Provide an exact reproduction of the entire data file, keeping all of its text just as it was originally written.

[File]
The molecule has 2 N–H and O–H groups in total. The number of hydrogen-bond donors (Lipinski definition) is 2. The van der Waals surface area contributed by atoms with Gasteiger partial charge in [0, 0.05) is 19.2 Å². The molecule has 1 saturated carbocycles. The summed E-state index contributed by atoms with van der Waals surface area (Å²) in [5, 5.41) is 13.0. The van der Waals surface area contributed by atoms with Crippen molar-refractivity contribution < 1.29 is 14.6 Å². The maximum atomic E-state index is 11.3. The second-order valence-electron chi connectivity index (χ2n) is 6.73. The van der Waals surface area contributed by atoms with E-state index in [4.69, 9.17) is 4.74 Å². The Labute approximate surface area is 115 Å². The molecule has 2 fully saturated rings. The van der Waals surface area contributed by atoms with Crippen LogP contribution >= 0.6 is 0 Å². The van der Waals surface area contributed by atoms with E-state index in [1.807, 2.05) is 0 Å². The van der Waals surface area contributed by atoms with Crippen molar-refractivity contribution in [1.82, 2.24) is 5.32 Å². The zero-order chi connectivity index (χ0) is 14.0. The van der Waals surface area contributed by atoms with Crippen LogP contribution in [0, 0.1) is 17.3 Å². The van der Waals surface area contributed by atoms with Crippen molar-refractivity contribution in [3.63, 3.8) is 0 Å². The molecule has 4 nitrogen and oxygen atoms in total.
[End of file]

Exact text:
The molecule has 2 N–H and O–H groups in total. The number of hydrogen-bond donors (Lipinski definition) is 2. The van der Waals surface area contributed by atoms with Gasteiger partial charge in [0, 0.05) is 19.2 Å². The molecule has 1 saturated carbocycles. The summed E-state index contributed by atoms with van der Waals surface area (Å²) in [5, 5.41) is 13.0. The van der Waals surface area contributed by atoms with Crippen molar-refractivity contribution < 1.29 is 14.6 Å². The maximum atomic E-state index is 11.3. The second-order valence-electron chi connectivity index (χ2n) is 6.73. The van der Waals surface area contributed by atoms with E-state index in [4.69, 9.17) is 4.74 Å². The Labute approximate surface area is 115 Å². The molecule has 2 fully saturated rings. The van der Waals surface area contributed by atoms with Crippen LogP contribution >= 0.6 is 0 Å². The van der Waals surface area contributed by atoms with E-state index in [1.807, 2.05) is 0 Å². The van der Waals surface area contributed by atoms with Crippen molar-refractivity contribution in [1.82, 2.24) is 5.32 Å². The zero-order chi connectivity index (χ0) is 14.0. The van der Waals surface area contributed by atoms with Crippen LogP contribution in [0, 0.1) is 17.3 Å². The van der Waals surface area contributed by atoms with Crippen molar-refractivity contribution in [3.63, 3.8) is 0 Å². The molecule has 4 nitrogen and oxygen atoms in total.